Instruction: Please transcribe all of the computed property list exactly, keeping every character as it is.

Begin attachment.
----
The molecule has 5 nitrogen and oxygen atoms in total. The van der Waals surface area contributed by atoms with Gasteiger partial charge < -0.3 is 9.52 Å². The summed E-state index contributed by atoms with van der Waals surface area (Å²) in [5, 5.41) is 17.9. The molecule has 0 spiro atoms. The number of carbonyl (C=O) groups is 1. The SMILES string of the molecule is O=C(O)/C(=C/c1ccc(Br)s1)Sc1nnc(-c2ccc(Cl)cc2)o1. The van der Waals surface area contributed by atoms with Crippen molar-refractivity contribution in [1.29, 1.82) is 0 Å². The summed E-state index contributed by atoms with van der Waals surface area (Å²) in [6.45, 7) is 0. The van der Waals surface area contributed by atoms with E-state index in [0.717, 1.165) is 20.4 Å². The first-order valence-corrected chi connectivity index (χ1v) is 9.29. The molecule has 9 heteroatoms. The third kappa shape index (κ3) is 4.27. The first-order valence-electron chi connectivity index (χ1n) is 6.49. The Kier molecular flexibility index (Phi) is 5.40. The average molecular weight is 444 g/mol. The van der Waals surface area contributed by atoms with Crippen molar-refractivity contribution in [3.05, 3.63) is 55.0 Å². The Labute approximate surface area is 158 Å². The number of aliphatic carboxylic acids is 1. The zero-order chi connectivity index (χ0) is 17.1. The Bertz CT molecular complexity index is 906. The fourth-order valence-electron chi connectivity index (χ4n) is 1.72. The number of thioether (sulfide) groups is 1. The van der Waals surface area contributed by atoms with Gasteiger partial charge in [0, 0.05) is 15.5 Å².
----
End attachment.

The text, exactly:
The molecule has 5 nitrogen and oxygen atoms in total. The van der Waals surface area contributed by atoms with Gasteiger partial charge < -0.3 is 9.52 Å². The summed E-state index contributed by atoms with van der Waals surface area (Å²) in [5, 5.41) is 17.9. The molecule has 0 spiro atoms. The number of carbonyl (C=O) groups is 1. The SMILES string of the molecule is O=C(O)/C(=C/c1ccc(Br)s1)Sc1nnc(-c2ccc(Cl)cc2)o1. The van der Waals surface area contributed by atoms with Crippen molar-refractivity contribution in [1.29, 1.82) is 0 Å². The summed E-state index contributed by atoms with van der Waals surface area (Å²) in [6.45, 7) is 0. The van der Waals surface area contributed by atoms with E-state index in [0.717, 1.165) is 20.4 Å². The first-order valence-corrected chi connectivity index (χ1v) is 9.29. The molecule has 9 heteroatoms. The third kappa shape index (κ3) is 4.27. The first-order valence-electron chi connectivity index (χ1n) is 6.49. The Kier molecular flexibility index (Phi) is 5.40. The average molecular weight is 444 g/mol. The van der Waals surface area contributed by atoms with Crippen molar-refractivity contribution in [3.05, 3.63) is 55.0 Å². The Labute approximate surface area is 158 Å². The number of aliphatic carboxylic acids is 1. The zero-order chi connectivity index (χ0) is 17.1. The Bertz CT molecular complexity index is 906. The fourth-order valence-electron chi connectivity index (χ4n) is 1.72. The number of thioether (sulfide) groups is 1. The van der Waals surface area contributed by atoms with Gasteiger partial charge in [0, 0.05) is 15.5 Å².